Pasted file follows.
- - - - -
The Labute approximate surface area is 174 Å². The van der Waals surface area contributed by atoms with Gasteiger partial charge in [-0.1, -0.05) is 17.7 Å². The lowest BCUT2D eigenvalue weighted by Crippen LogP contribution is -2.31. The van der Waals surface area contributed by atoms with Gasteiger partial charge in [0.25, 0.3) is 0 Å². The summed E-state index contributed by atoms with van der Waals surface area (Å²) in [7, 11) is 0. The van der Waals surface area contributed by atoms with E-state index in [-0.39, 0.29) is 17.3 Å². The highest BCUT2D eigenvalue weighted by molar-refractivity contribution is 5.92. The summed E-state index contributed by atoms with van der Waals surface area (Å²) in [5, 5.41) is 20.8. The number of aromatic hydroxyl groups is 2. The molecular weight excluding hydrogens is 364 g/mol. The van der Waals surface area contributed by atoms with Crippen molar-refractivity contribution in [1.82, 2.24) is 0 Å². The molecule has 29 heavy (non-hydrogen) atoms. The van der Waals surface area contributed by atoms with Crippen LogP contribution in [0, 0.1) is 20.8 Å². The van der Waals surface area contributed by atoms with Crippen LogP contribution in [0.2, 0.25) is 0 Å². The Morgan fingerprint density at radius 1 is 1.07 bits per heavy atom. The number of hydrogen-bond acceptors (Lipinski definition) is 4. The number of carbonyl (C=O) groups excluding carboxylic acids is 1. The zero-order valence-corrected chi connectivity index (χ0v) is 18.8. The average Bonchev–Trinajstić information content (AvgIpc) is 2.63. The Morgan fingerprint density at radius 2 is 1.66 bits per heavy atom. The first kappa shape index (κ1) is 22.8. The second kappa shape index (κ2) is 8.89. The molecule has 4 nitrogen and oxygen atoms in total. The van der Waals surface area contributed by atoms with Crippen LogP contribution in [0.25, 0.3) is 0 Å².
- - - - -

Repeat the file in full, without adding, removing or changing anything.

The Labute approximate surface area is 174 Å². The van der Waals surface area contributed by atoms with Gasteiger partial charge in [-0.1, -0.05) is 17.7 Å². The lowest BCUT2D eigenvalue weighted by Crippen LogP contribution is -2.31. The van der Waals surface area contributed by atoms with Gasteiger partial charge in [0.25, 0.3) is 0 Å². The summed E-state index contributed by atoms with van der Waals surface area (Å²) in [7, 11) is 0. The van der Waals surface area contributed by atoms with E-state index in [-0.39, 0.29) is 17.3 Å². The highest BCUT2D eigenvalue weighted by molar-refractivity contribution is 5.92. The summed E-state index contributed by atoms with van der Waals surface area (Å²) in [5, 5.41) is 20.8. The number of aromatic hydroxyl groups is 2. The molecular weight excluding hydrogens is 364 g/mol. The van der Waals surface area contributed by atoms with Crippen molar-refractivity contribution in [1.82, 2.24) is 0 Å². The molecule has 29 heavy (non-hydrogen) atoms. The van der Waals surface area contributed by atoms with Crippen LogP contribution in [0, 0.1) is 20.8 Å². The van der Waals surface area contributed by atoms with Crippen LogP contribution in [0.2, 0.25) is 0 Å². The Morgan fingerprint density at radius 1 is 1.07 bits per heavy atom. The number of hydrogen-bond acceptors (Lipinski definition) is 4. The number of carbonyl (C=O) groups excluding carboxylic acids is 1. The zero-order valence-corrected chi connectivity index (χ0v) is 18.8. The average Bonchev–Trinajstić information content (AvgIpc) is 2.63. The Morgan fingerprint density at radius 2 is 1.66 bits per heavy atom. The first kappa shape index (κ1) is 22.8. The second kappa shape index (κ2) is 8.89. The molecule has 4 nitrogen and oxygen atoms in total. The van der Waals surface area contributed by atoms with Crippen LogP contribution in [0.25, 0.3) is 0 Å².